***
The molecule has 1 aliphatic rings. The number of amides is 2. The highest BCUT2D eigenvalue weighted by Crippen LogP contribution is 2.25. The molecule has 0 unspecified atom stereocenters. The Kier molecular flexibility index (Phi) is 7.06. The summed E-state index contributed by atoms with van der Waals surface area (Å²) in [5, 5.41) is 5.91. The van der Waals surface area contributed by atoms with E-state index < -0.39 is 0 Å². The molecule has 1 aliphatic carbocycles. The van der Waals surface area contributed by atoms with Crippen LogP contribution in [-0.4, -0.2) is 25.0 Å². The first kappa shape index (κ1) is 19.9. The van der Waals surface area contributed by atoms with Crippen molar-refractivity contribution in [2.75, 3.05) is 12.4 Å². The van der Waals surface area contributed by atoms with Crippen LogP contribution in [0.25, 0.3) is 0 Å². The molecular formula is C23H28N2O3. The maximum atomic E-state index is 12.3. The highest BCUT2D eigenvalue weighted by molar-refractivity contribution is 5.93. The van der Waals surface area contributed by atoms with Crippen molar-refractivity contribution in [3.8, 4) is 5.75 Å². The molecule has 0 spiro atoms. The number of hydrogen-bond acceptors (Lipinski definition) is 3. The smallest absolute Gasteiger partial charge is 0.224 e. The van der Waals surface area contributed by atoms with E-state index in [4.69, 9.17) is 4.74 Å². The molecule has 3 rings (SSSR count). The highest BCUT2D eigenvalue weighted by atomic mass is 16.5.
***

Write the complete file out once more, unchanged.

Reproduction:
The molecule has 1 aliphatic rings. The number of amides is 2. The highest BCUT2D eigenvalue weighted by Crippen LogP contribution is 2.25. The molecule has 0 unspecified atom stereocenters. The Kier molecular flexibility index (Phi) is 7.06. The summed E-state index contributed by atoms with van der Waals surface area (Å²) in [5, 5.41) is 5.91. The van der Waals surface area contributed by atoms with E-state index < -0.39 is 0 Å². The molecule has 1 aliphatic carbocycles. The van der Waals surface area contributed by atoms with Crippen LogP contribution in [-0.4, -0.2) is 25.0 Å². The first kappa shape index (κ1) is 19.9. The van der Waals surface area contributed by atoms with Crippen molar-refractivity contribution in [2.75, 3.05) is 12.4 Å². The van der Waals surface area contributed by atoms with Crippen LogP contribution in [0.25, 0.3) is 0 Å². The molecular formula is C23H28N2O3. The maximum atomic E-state index is 12.3. The highest BCUT2D eigenvalue weighted by molar-refractivity contribution is 5.93. The van der Waals surface area contributed by atoms with Crippen molar-refractivity contribution in [3.8, 4) is 5.75 Å². The molecule has 0 spiro atoms. The number of hydrogen-bond acceptors (Lipinski definition) is 3. The smallest absolute Gasteiger partial charge is 0.224 e. The van der Waals surface area contributed by atoms with E-state index in [4.69, 9.17) is 4.74 Å². The molecule has 3 rings (SSSR count). The highest BCUT2D eigenvalue weighted by atomic mass is 16.5.